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Paradoxes of the Highest Science

Eliphas Levi

Mortal Coils

Aldous Huxley

Leaves of Grass

Walt Whitman

The Souls of Black Folk

W. E. B. DuBois

History of the United States of America

by Henry Adams


The standard of comfort had much to do with the standard of character; and in the United States, except among the slaves, the laboring class enjoyed an ample supply of the necessaries of life. In this respect, as in some others, they claimed superiority over the laboring class in Europe, and the claim would have been still stronger had they shown more skill in using the abundance that surrounded them. The Due de Liancourt, among foreigners the best and kindest observer, made this remark on the mode of life he saw in Pennsylvania: —

"There is a contrast of cleanliness with its opposite which to a stranger is very remarkable. The people of the country are as astonished that one should object to sleeping two or three in the same bed and in dirty sheets, or to drink from the same dirty glass after half a score of others, as to see one neglect to wash one's hands and face of a morning. Whiskey diluted with water is the ordinary country drink. There is no settler, however poor, whose family does not take coffee or chocolate for breakfast, and always a little salt meat; at dinner, salt meat, or salt fish, and eggs; at supper again salt meat and coffee. This is also the common regime of the taverns."

An amusing, though quite untrustworthy Englishman named Ashe, who invented an American journey in 1806, described the fare of a Kentucky cabin: —

"The dinner consisted of a large piece of salt bacon, a dish of hominy, and a tureen of squirrel broth. I dined entirely on the last dish, which I found incomparably good, and the meat equal to the most delicate chicken. The Kentuckian eat nothing but bacon, which indeed is the favorite diet of all the inhabitants of the State, and drank nothing but whiskey, which soon made him more than two-thirds drunk. In this last practice he is also supported by the public habit. In a country, then, where bacon and spirits form the favorite summer repast, it cannot be just to attribute entirely the causes of infirmity to the climate. No people on earth live with less regard to regimen. They eat salt meat three times a day, seldom or never have any vegetables, and drink ardent spirits from morning till night. They have not only an aversion to fresh meat, but a vulgar prejudice that it is unwholesome. The truth is, their stomachs are depraved by burning liquors, and they have no appetite for anything but what is high-flavored and strongly impregnated by salt."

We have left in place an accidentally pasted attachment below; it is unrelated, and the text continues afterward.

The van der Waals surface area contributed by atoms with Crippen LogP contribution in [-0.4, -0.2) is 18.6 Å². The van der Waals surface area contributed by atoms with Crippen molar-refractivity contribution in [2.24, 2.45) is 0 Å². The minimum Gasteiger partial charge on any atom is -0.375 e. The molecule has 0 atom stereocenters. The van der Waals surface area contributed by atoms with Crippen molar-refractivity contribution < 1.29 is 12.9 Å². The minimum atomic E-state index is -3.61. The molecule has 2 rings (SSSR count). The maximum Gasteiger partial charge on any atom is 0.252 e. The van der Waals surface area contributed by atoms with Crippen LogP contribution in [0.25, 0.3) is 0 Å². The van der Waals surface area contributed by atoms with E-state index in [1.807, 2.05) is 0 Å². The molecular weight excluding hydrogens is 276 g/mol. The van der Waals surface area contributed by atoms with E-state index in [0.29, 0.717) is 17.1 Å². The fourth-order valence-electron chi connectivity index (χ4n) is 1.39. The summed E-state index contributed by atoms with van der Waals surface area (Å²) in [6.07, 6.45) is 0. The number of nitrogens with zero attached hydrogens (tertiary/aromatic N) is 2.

Salt pork three times a day was regarded as an essential part of American diet. In the "Chainbearer," Cooper described what he called American poverty as it existed in 1784. "As for bread," said the mother, "I count that for nothing. We always have bread and potatoes enough; but I hold a family to be in a desperate way when the mother can see the bottom of the pork-barrel. Give me the children that's raised on good sound pork afore all the game in the country. Game's good as a relish, and so's bread; but pork is the staff of life. . . My children I calkerlate to bring up on pork."

Many years before the time to which Cooper referred, Poor Richard asked: "Maids of America, who gave you bad teeth?" and supplied the answer: "Hot soupings and frozen apples." Franklin's question and answer were repeated in a wider sense by many writers, but none was so emphatic as Volney: —

"I will venture to say," declared Volney, "that if a prize were proposed for the scheme of a regimen most calculated to injure the stomach, the teeth, and the health in general, no better could be invented than that of the Americans. In the morning at breakfast they deluge their stomach with a quart of hot water, impregnated with tea, or so slightly with coffee that it is mere colored water; and they swallow, almost without chewing, hot bread, half baked, toast soaked in butter, cheese of the fattest kind, slices of salt or hung beef, ham, etc., all which are nearly insoluble. At dinner they have boiled pastes under the name of puddings, and the fattest are esteemed the most delicious; all their sauces, even for roast beef, are melted butter; their turnips and potatoes swim in hog's lard, butter, or fat; under the name of pie or pumpkin, their pastry is nothing but a greasy paste, never sufficiently baked. To digest these viscous substances they take tea almost instantly after dinner, making it so strong that it is absolutely bitter to the taste, in which state it affects the nerves so powerfully that even the English find it brings on a more obstinate restlessness than coffee. Supper again introduces salt meats or oysters. As Chastellux says, the whole day passes in heaping indigestions on one another; and to give tone to the poor, relaxed, and wearied stomach, they drink Madeira, rum, French brandy, gin, or malt spirits, which complete the ruin of the nervous system."

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